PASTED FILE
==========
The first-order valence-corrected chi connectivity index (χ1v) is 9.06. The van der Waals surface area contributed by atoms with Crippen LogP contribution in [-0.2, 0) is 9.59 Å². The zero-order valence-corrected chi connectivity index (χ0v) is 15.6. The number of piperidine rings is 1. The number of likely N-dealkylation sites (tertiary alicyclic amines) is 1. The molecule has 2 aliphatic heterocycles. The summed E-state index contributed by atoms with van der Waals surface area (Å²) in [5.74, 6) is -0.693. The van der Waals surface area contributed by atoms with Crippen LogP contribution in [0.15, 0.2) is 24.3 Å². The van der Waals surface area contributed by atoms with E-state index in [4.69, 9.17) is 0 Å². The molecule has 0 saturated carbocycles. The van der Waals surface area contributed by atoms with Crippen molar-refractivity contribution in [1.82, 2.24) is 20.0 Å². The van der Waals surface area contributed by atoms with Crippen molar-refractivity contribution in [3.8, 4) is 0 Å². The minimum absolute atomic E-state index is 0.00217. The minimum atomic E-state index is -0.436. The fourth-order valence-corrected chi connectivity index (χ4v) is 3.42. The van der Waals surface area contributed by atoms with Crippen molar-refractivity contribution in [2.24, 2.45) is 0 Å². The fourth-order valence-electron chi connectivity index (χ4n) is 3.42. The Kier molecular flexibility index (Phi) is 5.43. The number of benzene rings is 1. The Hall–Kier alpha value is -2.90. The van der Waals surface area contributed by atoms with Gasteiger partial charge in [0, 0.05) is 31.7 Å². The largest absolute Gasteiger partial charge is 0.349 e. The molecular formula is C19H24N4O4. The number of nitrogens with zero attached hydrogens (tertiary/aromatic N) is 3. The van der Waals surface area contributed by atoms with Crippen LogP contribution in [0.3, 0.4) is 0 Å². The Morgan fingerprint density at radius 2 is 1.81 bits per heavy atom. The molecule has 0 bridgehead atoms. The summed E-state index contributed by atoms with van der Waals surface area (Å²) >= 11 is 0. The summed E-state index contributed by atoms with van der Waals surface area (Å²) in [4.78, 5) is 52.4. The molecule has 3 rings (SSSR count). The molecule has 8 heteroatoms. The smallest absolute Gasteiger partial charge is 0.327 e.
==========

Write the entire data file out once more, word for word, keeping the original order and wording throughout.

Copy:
The first-order valence-corrected chi connectivity index (χ1v) is 9.06. The van der Waals surface area contributed by atoms with Crippen LogP contribution in [-0.2, 0) is 9.59 Å². The zero-order valence-corrected chi connectivity index (χ0v) is 15.6. The number of piperidine rings is 1. The number of likely N-dealkylation sites (tertiary alicyclic amines) is 1. The molecule has 2 aliphatic heterocycles. The summed E-state index contributed by atoms with van der Waals surface area (Å²) in [5.74, 6) is -0.693. The van der Waals surface area contributed by atoms with Crippen LogP contribution in [0.15, 0.2) is 24.3 Å². The van der Waals surface area contributed by atoms with E-state index in [4.69, 9.17) is 0 Å². The molecule has 0 saturated carbocycles. The van der Waals surface area contributed by atoms with Crippen molar-refractivity contribution in [1.82, 2.24) is 20.0 Å². The van der Waals surface area contributed by atoms with Crippen molar-refractivity contribution in [3.8, 4) is 0 Å². The minimum absolute atomic E-state index is 0.00217. The minimum atomic E-state index is -0.436. The fourth-order valence-corrected chi connectivity index (χ4v) is 3.42. The van der Waals surface area contributed by atoms with Crippen molar-refractivity contribution in [2.24, 2.45) is 0 Å². The fourth-order valence-electron chi connectivity index (χ4n) is 3.42. The Kier molecular flexibility index (Phi) is 5.43. The number of benzene rings is 1. The Hall–Kier alpha value is -2.90. The van der Waals surface area contributed by atoms with Gasteiger partial charge in [0, 0.05) is 31.7 Å². The largest absolute Gasteiger partial charge is 0.349 e. The molecular formula is C19H24N4O4. The number of nitrogens with zero attached hydrogens (tertiary/aromatic N) is 3. The van der Waals surface area contributed by atoms with Crippen LogP contribution in [0.3, 0.4) is 0 Å². The Morgan fingerprint density at radius 2 is 1.81 bits per heavy atom. The molecule has 0 bridgehead atoms. The summed E-state index contributed by atoms with van der Waals surface area (Å²) >= 11 is 0. The summed E-state index contributed by atoms with van der Waals surface area (Å²) in [4.78, 5) is 52.4. The molecule has 3 rings (SSSR count). The molecule has 8 heteroatoms. The smallest absolute Gasteiger partial charge is 0.327 e.